Wednesday, December 26, 2012

Brooks Pure Project 2: Puredrift

The Puredrift is an entirely new addition to the Brook's Pure series collection. Since last month, I am one of the runners that were given the opportunity to tryout these minimalist shoes before they make their way into the market from January onwards.

According to Brooks Running about the Puredrift -

" Experience the next best thing to naked feet with hyper-light PureDrift. Spread those toes with dual toe flex splits that allow your forefoot to flex through its three functional units, creating natural balance and a springy push-off. An anatomical last mimics the shape of your foot for a closer fit and the hardly-there upper provides just a little more coverage than a birthday suit. When you really want to feel free as a bird, remove the sock liner for a zero drop experience. no-seam construction keeps it comfortable and a soft platform mellows impact. Feet, meet feel."

The Puredrift is a very handsome looking shoe. The men's striking lime green/black looked really great and the shoe also boosts Brook’s night life technology with strategically placed reflective points on the toe box, heel, and side of the shoe.

People won't miss you for the shoes you are wearing. See the pictures below:

I found that the Puredrift is a very light pair of trainer/racer. At 5.6 oz (160 gram), the Puredrift weight less than a pre-race banana..Well, according to a video I saw in Youtube made by Brooks Running, no kidding ;). 

This is what the sole looks like after 80+km of running. The dirt that got stuck on the sole is a very good indicator on where the contact points are. Pay attention to the special wear occurred at the top (near the pinky toe) and the clean surface on the heel area. I guess that explains much about where the specific contact points are - most at the forefoot.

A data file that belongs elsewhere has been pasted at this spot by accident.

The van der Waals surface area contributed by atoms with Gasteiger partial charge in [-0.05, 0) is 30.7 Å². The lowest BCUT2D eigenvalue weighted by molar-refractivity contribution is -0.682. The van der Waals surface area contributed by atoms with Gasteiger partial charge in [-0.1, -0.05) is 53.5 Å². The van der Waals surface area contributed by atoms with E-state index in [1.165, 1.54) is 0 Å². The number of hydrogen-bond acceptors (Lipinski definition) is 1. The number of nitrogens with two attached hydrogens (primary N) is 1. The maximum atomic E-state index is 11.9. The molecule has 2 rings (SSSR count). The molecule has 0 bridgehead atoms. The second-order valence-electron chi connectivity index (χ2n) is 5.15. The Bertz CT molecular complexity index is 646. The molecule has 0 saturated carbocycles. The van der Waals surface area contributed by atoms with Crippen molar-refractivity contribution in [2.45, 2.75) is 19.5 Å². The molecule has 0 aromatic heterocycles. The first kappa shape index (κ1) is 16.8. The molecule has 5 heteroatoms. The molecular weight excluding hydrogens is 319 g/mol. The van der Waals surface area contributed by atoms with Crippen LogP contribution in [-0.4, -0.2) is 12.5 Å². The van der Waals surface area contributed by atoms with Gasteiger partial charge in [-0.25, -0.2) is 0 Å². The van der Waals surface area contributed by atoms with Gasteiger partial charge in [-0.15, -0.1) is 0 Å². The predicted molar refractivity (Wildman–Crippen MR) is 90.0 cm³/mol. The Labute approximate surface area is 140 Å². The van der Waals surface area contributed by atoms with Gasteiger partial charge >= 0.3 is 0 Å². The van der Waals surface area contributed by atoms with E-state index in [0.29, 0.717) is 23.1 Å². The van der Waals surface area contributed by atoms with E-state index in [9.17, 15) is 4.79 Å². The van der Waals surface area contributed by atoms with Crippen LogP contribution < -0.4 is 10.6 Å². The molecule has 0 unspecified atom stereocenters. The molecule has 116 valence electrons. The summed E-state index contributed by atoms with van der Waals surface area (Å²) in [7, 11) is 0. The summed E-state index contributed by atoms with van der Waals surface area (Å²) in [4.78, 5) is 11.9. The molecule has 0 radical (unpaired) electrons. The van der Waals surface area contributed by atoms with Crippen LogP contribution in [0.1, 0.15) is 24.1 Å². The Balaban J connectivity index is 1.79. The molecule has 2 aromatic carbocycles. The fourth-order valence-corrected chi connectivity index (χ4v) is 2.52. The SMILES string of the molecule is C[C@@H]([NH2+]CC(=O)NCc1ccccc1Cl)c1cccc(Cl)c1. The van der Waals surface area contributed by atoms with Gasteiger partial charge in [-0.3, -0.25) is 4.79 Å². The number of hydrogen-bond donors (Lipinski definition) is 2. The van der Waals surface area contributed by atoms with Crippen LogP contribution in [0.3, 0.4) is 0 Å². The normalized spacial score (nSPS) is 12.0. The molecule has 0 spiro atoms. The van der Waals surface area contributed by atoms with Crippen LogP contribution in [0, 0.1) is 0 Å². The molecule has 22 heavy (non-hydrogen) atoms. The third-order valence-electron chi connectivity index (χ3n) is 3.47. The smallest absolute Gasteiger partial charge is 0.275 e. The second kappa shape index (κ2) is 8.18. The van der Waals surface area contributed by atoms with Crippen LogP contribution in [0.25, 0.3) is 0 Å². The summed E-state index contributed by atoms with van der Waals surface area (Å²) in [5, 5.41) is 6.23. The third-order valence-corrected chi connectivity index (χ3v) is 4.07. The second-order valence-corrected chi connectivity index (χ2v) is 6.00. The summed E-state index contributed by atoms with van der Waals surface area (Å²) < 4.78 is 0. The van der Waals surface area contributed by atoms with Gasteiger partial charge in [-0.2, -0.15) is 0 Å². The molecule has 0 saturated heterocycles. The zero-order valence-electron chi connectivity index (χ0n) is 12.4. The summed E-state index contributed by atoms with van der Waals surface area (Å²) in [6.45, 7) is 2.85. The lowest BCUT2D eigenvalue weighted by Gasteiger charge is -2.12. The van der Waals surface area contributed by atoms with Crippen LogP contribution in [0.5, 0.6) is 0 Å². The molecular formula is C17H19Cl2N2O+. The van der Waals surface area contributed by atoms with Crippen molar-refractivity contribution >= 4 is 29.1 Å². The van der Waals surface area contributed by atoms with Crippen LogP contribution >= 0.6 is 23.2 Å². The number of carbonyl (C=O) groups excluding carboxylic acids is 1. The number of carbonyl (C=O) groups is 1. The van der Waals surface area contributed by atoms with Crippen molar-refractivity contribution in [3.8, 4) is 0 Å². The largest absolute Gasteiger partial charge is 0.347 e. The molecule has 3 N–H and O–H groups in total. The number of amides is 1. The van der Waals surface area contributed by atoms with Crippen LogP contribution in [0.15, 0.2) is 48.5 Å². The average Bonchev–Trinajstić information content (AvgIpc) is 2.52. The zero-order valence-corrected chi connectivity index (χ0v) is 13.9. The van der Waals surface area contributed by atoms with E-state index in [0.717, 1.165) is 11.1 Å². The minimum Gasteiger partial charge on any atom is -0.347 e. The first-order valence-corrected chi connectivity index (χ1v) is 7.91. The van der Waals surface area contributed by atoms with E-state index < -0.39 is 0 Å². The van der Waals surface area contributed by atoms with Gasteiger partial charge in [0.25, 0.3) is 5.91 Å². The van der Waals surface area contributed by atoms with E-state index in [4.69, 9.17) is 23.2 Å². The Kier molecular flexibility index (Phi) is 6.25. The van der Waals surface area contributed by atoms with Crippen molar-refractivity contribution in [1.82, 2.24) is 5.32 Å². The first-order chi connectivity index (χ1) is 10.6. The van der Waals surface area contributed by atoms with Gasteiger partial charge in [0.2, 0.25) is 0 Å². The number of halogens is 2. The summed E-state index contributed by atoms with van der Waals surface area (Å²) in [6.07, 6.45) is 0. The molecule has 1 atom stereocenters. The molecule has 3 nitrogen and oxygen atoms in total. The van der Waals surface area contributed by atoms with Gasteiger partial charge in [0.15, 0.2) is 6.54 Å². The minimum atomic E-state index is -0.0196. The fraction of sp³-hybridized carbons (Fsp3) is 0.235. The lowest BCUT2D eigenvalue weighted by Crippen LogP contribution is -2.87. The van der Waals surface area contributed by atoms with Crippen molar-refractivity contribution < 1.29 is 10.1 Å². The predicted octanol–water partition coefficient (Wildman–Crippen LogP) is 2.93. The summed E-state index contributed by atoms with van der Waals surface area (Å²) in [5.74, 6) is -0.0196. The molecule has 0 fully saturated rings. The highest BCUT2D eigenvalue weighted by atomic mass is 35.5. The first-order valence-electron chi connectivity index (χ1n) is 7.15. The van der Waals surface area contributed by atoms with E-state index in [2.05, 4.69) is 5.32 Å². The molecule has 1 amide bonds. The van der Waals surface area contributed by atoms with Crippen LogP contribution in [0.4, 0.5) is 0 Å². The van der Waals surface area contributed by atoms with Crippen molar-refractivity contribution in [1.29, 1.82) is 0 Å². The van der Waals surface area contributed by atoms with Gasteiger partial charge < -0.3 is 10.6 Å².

The profile feels a bit strange at first. It has a zero drop from heel to toe if you remove the sock-liner. Those of you who have done track and field during your school days can tell that the profile of the shoe somewhat resembles the feeling of wearing a pair of track spikes.  And there is a curve within the sole of the shoe which pushes the feet to rest more on the medial side of the foot.

The Puredrift is designed with an anatomical last that wraps around the the feet with good fit, but yet the shoe comes with a super spacious toe box (super round when you look at it from the top). Other distinguish feature includes the design of the out-sole. This is what the 'dual toe flex' looks like in closed up. These feature is designed to improve better balance and push off.

There is an elastic band called  the Nav Band that is suppose to help to wrap the feet on the shoe, but I don't really feel it's presence most of the time, so I can't really make much of it. The lacing system does it job well anyway.

The Puredrift is designed with a comfortable, thin material which give it a breathable upper. I can run with it sockless easily. And again, the toe-box area is very spacious (really wide toe box) and I suppose that is the profile that is to cater for those who are going for barefoot/minimalist style of running.

When I first try running on it, the shoe is somewhat 'forced-encourage' more of forefoot landing (almost like running on a pair of track spike).  This result in more workload on the calves at the beginning, but after a while, I found that the shoe provides excellent strength training opportunity. Fantastic natural speedster.

The Puredrift is making its debut as part of the Pure Project 2 line up which is due to be launch in early 2013. Do keep a lookout for it.

Meanwhile here is a funny video about the Puredrift from Brooks Running, but I think it has provided an entertaining way to explain the technical features of shoe.

And here is a more serious version - summary chart about the features of the Puredrift.


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